This weekend we were faced with sold out motels and high rates, even though we made reservations more than two weeks in advance. We are proud of our analytical skills -- we correctly attributed the problem to simultaneous home games at Florida and Florida State.
The breakfast room at our Ocala, Florida motel this morning was a burst of orange -- people of all ages and sizes in shirts of the same color; not just orange but a specific shade of orange. They were Tennesee Volunteers fans, staying 50 miles outside of Gainesville because the closer motels were full (probably full of Gator fans who wear red).
As we drove north, the road was already filled with SUVs and pickups and sedans flying little flags, with decals on their doors, hoods and trunks, pompons fluttering from various parts of their vehicles, and chairs and coolers strapped down ready for tailgating. We haven't seen this much football frenzy since we left Baton Rouge in 1970!
All along the way to the freeway entrance, the roadside was spotted with stands selling hot boiled peanuts, one of the few foods we both consider completely inedible. They do seem to be popular, though, since they are now sold in a variety of flavors including Cajun and Barbecue. All the cars with red flags seemed to be making mandatory stops at their favorite peanut stand. Our theory is that boiled peanuts are desirable because they make you want Thoroughbred farm to drink more beer to wash the taste away!
There is another industry in north central Florida that also has significant economic impact -- raising thoroughbreds. Ever since a horse named Needles won the Kentucky Derby, folks have been relocating their thoroughbred farms to Ocala, where the gentle winter weather allows colts and fillies to get out and run soon after birth. Today we read that more than 500 horse farms are located in Marion County, making it second only to Lexington. The big stables and gorgeous green fields surrounded by wooden fences and spotted with clusters of thoroughbreds make an impressive sight driving out of town.
Acting on a tip from cousin Nancy we headed toward Cross Creek, not too far south of Gainesville, but a whole world away from the tailgate parties. Before long we were in the back country of north Florida, where the swamp lies just a few feet from the edge of the road and the live oaks swing Spanish moss in a canopy over our head. A huge buzzard, so heavy from his breakfast he could hardly fly, managed to clear our truck roof by inches.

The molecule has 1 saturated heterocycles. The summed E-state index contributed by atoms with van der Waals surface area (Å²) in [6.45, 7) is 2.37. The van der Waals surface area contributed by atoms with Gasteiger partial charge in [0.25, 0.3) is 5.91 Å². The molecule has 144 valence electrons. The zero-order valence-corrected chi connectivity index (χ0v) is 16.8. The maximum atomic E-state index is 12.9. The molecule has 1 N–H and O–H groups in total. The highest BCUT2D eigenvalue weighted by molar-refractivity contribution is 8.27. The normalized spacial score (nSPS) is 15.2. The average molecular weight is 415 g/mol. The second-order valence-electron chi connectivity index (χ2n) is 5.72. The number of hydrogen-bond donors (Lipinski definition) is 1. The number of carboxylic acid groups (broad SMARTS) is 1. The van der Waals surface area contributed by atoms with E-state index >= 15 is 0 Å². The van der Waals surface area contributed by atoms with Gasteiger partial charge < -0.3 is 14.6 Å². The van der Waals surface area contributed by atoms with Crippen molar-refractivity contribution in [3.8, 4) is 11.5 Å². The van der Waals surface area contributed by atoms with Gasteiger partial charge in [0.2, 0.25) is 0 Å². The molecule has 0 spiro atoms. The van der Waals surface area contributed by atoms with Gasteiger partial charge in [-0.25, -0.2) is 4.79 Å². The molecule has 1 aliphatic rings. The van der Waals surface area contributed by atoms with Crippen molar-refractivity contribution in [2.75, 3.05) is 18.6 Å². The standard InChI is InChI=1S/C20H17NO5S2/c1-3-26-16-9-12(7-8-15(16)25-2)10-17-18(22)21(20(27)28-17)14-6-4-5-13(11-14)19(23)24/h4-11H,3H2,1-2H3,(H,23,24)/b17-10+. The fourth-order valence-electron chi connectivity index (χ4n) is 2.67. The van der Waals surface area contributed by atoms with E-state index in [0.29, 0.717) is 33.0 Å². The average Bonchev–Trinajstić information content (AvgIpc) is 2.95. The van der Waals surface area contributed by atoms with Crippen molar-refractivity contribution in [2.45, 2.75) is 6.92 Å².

A tiny rural town next to a lake, Cross Creek was the 1940s home of writer Marjorie Kinnan Rawlings, who won the Pulitzer Prize for her novel The Yearling. She willed her property to the State of Florida, on the condition that it would be maintained as a working orchard and home representative of rural life of the period. The state assigned it to the University of Florida, but over the years the property deteriorated badly. In 1996 it was taken over by the Florida state park system which has undertaken major restoration and preservation efforts.
The backwoods rural people of southern Georgia and northern Florida are nicknamed Crackers -- perhaps some reader knows why. To live and farm in this hot swampy buggy land, Crackers built their wood frame houses up off the ground, with high ceilings, plenty of windows and broad screened verandas. Early Cracker houses were built in several separate sections - living areas separated from kitchen - so that in case of fire they could hitch up the horse and pull the burning part away from the rest of the home.
We had read, and a sign confirmed, that the Rawlings house itself was closed for renovation; but we put our two dollar entrance fee in the envelope at the gate and walked in through the orange trees. Big fat chickens boldly squawked and walked around, pecking at this and that to eat. The family of ducks was quieter. We walked past the weather beaten barn and started to photograph the front of the house. A friendly park ranger came to the door and Marjorie Kinnan Rawlings home invited us inside - "since you're here and just the two of you and you look trustworthy". The furniture was draped in sheets, and the pictures were down from the walls, which had just been painted. The ranger showed us the various rooms of the house, explaining the architecture. With the proceeds of one of her early books, Rawlings, a transplanted New Yorker, put in the first indoor plumbing in the county, and held a party to celebrate (sodas in the bathtub and a bouquet of roses in the commode). The neighbors were wide-eyed. The big porch was one of her favorite places to sit and type. She installed a lovely polished wood floor in her dining room - her neighbors called it "her Yankee floor". Houseguests included Robert Frost, Thornton Wilder, Margaret Mitchell, Spencer Tracy and Gregory Peck.
Our guide, born a Cracker, who happened to be the newly-appointed Park Ranger in charge, specializes in the maintenance of historic properties, and is working hard to improve and maintain the Rawlings home. Although she's not a fan of Rawlings' writing, she will spend the rest of the weekend Cloroxing the outside walls to prevent black mold from staining and rotting the wood. "I'm going to introduce a monthly schedule," she said. "They had been doing it once a quarter but it wasn't often enough."
She told us that Florida has finally begun to realize how important it is to protect and publicize its history; tourists and natives want more than just recreation and theme parks. The state is working from north to south, creating greenways between state parks, while restoring and rehabilitating the parks themselves. She is quite optimistic. We hope she is correct. The record crowd of more than 90,000 fans in Gainesville might think otherwise.